Orally Active SNS Modulating Agents and their Effects on PTSD
Orally active noradrenergic blocking or deactivating agents, that have been used to moderate an over-active SNS and reduce blood pressure include clonidine and prazosin. Both have been previously reported to have psychiatric effects on PTSD patients. This is welcome news, since studies of psychiatric medication used to augment SSRI treatment have generally been disappointing, with the exception of Prazosin, an alpha-1-adrenergic receptor antagonist, that has shown benefit in improving sleep through reduction of physiological reactivity associated with nightmares [9]. A double-blind placebo-controlled trials of Prazosin, demonstrated a dramatic 70%–80% reduction in combat-related PTSD nightmares) [10]. Prazosin also has been shown to reduce PTSD-related anxiety during the day comparable to that observed with the SSRIs [11].
The other SNS modulating agent, clonidine has been successfully used to treat hyperarousal symptoms of PTSD [12]. Previous psychiatric use of clonidine has been in the treatment of startle response associated with acute opioid withdrawal where adrenergic and anxiety component may be involved [13]. The similarity between the opioid withdrawal and startle response in PTSD was observed more than two decades ago. It was suggested by Dr. Kolb that clonidine might be useful in treating PTSD [14].
In addition to the orally active agents, sympathetic system can be modulated in a selective fashion by influencing peripheral sympathetic ganglions. This approach has been shown to significantly reduce PTSD symptoms. Below are the examples of those approaches.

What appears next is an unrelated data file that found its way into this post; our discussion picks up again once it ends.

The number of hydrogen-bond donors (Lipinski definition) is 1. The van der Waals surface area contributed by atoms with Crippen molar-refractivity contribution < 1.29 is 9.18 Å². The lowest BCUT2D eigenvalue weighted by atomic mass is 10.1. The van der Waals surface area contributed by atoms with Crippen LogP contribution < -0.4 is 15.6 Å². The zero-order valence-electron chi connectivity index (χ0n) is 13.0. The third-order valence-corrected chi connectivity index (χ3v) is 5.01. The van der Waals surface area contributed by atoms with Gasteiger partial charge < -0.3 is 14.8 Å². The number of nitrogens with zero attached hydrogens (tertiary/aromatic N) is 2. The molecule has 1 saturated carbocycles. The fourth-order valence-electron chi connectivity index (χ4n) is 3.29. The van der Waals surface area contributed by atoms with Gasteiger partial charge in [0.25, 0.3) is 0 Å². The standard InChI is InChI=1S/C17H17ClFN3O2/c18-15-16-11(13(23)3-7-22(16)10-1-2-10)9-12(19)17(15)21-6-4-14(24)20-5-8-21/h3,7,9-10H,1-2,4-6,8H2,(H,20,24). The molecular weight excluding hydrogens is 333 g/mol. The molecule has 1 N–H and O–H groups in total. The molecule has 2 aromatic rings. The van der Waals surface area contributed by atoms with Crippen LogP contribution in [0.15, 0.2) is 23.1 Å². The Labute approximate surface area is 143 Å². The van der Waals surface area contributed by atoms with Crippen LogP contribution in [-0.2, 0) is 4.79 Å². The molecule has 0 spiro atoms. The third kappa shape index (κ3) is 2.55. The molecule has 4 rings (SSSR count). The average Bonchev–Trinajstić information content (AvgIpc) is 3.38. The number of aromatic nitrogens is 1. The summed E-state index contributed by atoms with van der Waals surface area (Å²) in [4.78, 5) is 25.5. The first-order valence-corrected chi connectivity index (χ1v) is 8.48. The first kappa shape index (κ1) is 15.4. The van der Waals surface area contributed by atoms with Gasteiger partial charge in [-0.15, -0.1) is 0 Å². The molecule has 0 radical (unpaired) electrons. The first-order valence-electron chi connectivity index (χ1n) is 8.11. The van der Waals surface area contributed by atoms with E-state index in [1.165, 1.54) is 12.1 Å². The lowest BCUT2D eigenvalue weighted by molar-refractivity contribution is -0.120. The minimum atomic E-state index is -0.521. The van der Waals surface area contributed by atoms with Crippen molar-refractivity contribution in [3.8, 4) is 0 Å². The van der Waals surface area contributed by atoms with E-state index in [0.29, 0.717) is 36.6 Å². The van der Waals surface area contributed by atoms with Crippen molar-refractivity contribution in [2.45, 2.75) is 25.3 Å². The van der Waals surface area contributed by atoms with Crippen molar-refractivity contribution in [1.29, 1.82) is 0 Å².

Modulation of Cervical Sympathetic Ganglions by Minimally Invasive Approaches and their Effects on PTSD
Endoscopic sympathetic block (ESB)
Endoscopic sympathetic block was first reported in Finland by Dr. Telaranta to successfully treat severe anxiety and social phobias. Dr. Telaranta showed that clipping the sympathetic ganglia, via an endoscopic sympathetic block (ESB) at the second thoracic vertebra (T2), could produce psychiatric effects [15-17]. It was also noted that social phobias and PTSD share many common features—especially symptoms associated with over activity of the sympathetic nervous system (SNS), such as heart racing, hyper vigilance, and avoidance of painful psychic situations [16]. This was a significant advance; however ESB remains an invasive procedure. Fortunately, a percutaneous procedure became available to treat PTSD. This occurred following a review of PTSD related literature, where the author realized similarity of the stellate ganglion block (SGB) and ESB due to T-2 sympathetic nerve fibers passing thorough stellate ganglion and was able to predict the effect of SGB on PTSD [18].
Stellate ganglion block ( SGB)